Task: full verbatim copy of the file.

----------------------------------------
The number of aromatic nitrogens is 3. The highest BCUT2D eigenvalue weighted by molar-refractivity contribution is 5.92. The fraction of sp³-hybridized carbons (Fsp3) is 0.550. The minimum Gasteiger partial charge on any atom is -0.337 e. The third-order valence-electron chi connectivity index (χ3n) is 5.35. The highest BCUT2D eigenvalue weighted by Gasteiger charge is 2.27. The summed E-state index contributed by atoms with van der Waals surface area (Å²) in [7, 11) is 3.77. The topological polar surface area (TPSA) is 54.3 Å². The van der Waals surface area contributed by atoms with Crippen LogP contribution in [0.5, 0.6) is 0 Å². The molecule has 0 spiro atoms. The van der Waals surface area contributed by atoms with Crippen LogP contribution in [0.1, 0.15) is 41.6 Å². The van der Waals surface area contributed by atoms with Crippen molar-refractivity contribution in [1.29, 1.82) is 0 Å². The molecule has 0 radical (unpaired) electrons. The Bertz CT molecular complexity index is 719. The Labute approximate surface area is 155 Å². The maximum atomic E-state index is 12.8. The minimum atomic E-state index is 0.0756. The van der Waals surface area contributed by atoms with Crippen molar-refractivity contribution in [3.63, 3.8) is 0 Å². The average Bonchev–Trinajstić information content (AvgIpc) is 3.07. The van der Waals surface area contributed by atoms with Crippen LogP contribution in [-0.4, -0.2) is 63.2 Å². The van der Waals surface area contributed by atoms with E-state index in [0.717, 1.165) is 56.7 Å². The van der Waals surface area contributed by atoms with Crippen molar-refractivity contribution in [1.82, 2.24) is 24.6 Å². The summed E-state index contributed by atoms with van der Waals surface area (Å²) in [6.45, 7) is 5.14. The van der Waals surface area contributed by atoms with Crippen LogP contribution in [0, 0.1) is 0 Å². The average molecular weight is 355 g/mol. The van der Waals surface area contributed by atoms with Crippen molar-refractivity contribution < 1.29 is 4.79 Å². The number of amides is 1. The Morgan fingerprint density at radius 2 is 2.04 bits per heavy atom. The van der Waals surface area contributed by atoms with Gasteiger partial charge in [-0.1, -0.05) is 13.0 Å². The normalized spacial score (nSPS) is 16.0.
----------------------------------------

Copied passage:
The number of aromatic nitrogens is 3. The highest BCUT2D eigenvalue weighted by molar-refractivity contribution is 5.92. The fraction of sp³-hybridized carbons (Fsp3) is 0.550. The minimum Gasteiger partial charge on any atom is -0.337 e. The third-order valence-electron chi connectivity index (χ3n) is 5.35. The highest BCUT2D eigenvalue weighted by Gasteiger charge is 2.27. The summed E-state index contributed by atoms with van der Waals surface area (Å²) in [7, 11) is 3.77. The topological polar surface area (TPSA) is 54.3 Å². The van der Waals surface area contributed by atoms with Crippen LogP contribution in [0.5, 0.6) is 0 Å². The molecule has 0 spiro atoms. The van der Waals surface area contributed by atoms with Crippen LogP contribution in [0.1, 0.15) is 41.6 Å². The van der Waals surface area contributed by atoms with Crippen molar-refractivity contribution in [1.29, 1.82) is 0 Å². The molecule has 0 radical (unpaired) electrons. The Bertz CT molecular complexity index is 719. The Labute approximate surface area is 155 Å². The maximum atomic E-state index is 12.8. The minimum atomic E-state index is 0.0756. The van der Waals surface area contributed by atoms with Crippen molar-refractivity contribution in [3.63, 3.8) is 0 Å². The average Bonchev–Trinajstić information content (AvgIpc) is 3.07. The van der Waals surface area contributed by atoms with Crippen LogP contribution in [-0.4, -0.2) is 63.2 Å². The van der Waals surface area contributed by atoms with E-state index in [0.717, 1.165) is 56.7 Å². The van der Waals surface area contributed by atoms with Crippen molar-refractivity contribution in [1.82, 2.24) is 24.6 Å². The summed E-state index contributed by atoms with van der Waals surface area (Å²) in [6.45, 7) is 5.14. The van der Waals surface area contributed by atoms with Crippen LogP contribution in [0, 0.1) is 0 Å². The average molecular weight is 355 g/mol. The van der Waals surface area contributed by atoms with Crippen molar-refractivity contribution < 1.29 is 4.79 Å². The number of amides is 1. The Morgan fingerprint density at radius 2 is 2.04 bits per heavy atom. The van der Waals surface area contributed by atoms with Gasteiger partial charge in [-0.1, -0.05) is 13.0 Å². The normalized spacial score (nSPS) is 16.0.